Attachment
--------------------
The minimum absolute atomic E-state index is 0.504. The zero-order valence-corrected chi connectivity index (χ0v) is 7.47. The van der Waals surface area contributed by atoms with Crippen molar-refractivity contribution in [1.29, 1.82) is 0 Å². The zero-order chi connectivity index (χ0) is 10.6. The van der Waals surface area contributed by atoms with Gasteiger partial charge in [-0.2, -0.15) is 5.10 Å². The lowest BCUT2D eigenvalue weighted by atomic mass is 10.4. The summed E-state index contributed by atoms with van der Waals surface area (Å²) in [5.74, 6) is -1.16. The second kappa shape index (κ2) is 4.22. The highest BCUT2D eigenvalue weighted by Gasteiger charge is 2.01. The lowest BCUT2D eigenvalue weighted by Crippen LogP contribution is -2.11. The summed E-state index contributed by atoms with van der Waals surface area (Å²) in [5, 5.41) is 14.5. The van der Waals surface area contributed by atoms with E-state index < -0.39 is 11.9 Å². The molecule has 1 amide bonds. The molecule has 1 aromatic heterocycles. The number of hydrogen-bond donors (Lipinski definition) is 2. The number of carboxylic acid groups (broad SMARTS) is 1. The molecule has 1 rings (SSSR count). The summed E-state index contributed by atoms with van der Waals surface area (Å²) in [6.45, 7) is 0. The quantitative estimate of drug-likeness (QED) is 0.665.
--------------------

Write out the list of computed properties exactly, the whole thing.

The minimum absolute atomic E-state index is 0.504. The zero-order valence-corrected chi connectivity index (χ0v) is 7.47. The van der Waals surface area contributed by atoms with Crippen molar-refractivity contribution in [1.29, 1.82) is 0 Å². The zero-order chi connectivity index (χ0) is 10.6. The van der Waals surface area contributed by atoms with Gasteiger partial charge in [-0.2, -0.15) is 5.10 Å². The lowest BCUT2D eigenvalue weighted by atomic mass is 10.4. The summed E-state index contributed by atoms with van der Waals surface area (Å²) in [5.74, 6) is -1.16. The second kappa shape index (κ2) is 4.22. The highest BCUT2D eigenvalue weighted by Gasteiger charge is 2.01. The lowest BCUT2D eigenvalue weighted by Crippen LogP contribution is -2.11. The summed E-state index contributed by atoms with van der Waals surface area (Å²) in [5, 5.41) is 14.5. The van der Waals surface area contributed by atoms with E-state index < -0.39 is 11.9 Å². The molecule has 1 amide bonds. The molecule has 1 aromatic heterocycles. The number of hydrogen-bond donors (Lipinski definition) is 2. The number of carboxylic acid groups (broad SMARTS) is 1. The molecule has 1 rings (SSSR count). The summed E-state index contributed by atoms with van der Waals surface area (Å²) in [6.45, 7) is 0. The quantitative estimate of drug-likeness (QED) is 0.665.